This release is dedicated to the memory of Józef Kucia, who passed away in August 2019 at the young age of 30. Józef was a major contributor to Wine’s Direct3D implementation, and the lead developer of the vkd3d project. His skills and his kindness are sorely missed by all of us.

      • Wine release 5.0
        What's new in Wine 5.0
        *** PE modules
        - Most modules are built in PE format (Portable Executable, the
          Windows binary format) instead of ELF when the MinGW compiler is
          available. This helps various copy protection schemes that check
          that the on-disk and in-memory contents of system modules are
        - The actual PE binaries are copied into the Wine prefix instead of
          the fake DLL files. This makes the prefix look more like a real
          Windows installation, at the cost of some extra disk space.
        - Modules that have been converted to PE can use standard wide-char C
          functions, as well as wide-char character constants like L"abc".
          This makes the code easier to read.
        - Not all modules have been converted to PE yet; this is an ongoing
          process that will continue during the Wine 5.x development series.
        - The Wine C runtime is updated to support linking to MinGW-compiled
          binaries; it is used by default instead of the MinGW runtime when
          building DLLs.
        *** Graphics
        - Multiple display adapters and monitors are properly supported,
          including dynamic configuration changes.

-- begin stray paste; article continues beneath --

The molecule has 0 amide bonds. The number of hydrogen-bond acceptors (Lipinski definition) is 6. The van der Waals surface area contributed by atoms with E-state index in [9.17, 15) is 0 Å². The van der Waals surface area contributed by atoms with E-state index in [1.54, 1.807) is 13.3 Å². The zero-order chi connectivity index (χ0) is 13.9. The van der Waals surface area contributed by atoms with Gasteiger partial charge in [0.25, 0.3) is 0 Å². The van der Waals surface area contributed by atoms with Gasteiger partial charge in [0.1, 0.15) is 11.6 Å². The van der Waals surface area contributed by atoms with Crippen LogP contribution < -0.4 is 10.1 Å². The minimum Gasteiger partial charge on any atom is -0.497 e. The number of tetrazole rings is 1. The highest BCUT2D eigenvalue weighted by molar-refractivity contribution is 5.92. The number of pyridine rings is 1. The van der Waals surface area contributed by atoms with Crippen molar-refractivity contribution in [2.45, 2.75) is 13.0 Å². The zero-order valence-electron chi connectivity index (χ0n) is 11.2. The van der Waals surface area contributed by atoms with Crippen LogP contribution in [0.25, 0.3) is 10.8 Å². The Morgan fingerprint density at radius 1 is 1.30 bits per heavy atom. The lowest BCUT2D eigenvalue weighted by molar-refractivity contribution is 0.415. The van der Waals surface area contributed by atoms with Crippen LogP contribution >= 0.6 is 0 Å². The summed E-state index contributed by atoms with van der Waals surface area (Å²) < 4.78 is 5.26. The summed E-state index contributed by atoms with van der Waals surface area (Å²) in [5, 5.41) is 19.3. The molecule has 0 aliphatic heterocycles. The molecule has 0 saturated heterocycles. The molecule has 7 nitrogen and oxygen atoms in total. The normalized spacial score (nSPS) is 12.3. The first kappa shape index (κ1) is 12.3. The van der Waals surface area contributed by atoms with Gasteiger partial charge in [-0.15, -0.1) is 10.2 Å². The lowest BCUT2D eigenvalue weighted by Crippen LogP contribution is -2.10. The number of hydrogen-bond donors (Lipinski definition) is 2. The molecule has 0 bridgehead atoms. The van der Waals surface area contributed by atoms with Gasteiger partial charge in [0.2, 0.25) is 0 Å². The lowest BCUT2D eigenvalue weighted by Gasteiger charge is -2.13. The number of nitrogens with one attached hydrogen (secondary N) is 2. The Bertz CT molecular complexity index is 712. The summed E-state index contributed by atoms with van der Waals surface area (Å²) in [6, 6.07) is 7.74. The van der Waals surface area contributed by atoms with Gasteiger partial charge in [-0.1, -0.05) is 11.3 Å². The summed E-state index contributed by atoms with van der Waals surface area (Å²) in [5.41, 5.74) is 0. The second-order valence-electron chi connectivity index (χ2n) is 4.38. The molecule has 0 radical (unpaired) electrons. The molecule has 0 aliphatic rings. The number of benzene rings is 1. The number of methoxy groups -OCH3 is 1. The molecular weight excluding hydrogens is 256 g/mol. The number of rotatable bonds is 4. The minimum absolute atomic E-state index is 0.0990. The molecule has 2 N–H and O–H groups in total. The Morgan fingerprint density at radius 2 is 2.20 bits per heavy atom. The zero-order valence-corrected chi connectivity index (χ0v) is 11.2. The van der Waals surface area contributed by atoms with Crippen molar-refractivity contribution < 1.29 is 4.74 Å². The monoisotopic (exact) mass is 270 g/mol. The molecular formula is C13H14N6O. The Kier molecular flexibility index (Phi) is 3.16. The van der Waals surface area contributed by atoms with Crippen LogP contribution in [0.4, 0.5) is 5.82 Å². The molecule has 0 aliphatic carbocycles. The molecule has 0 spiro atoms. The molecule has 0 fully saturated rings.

- The Vulkan driver supports up to version 1.1.126 of the Vulkan spec.
        - The WindowsCodecs library is able to convert more bitmap formats,
          including palette-indexed formats.
        *** Direct3D
        - Fullscreen Direct3D applications inhibit the screensaver.
        - DXGI swapchain presents inform the application when the
          corresponding window is minimized. This typically allows
          applications to reduce CPU usage while minimized, and is in some
          cases required to allow the application window to be restored again.
        - Switching between fullscreen and windowed modes using the standard
          Alt+Enter combination is implemented for DXGI applications.
        - The following features are implemented for Direct3D 12 applications:
          - Switching between fullscreen and windowed.
          - Changing display modes.
          - Scaled presents.
          - Swap intervals.
          These features were previously already implemented for earlier
          versions of the Direct3D API.
        - The handling of various edge cases is improved. Among others:
          - Out of range reference values for the alpha and stencil tests.
          - Sampling 2D resources with 3D samplers and vice versa.
          - Drawing with mapped textures and buffers.
          - Usage of invalid DirectDraw clipper objects.
          - Creating Direct3D devices on invalid Windows, like the desktop
          - Viewports with a minimum Z larger than or equal to the maximum Z.
          - Resources bound through both shader-resource views and
            render-target or depth-stencil views at the same time.
          - Blits between formats with and without alpha components.
          Since well-behaved applications don't rely on these edge cases, they
          typically only affect one or two applications each. There are
          nevertheless quite a number of them.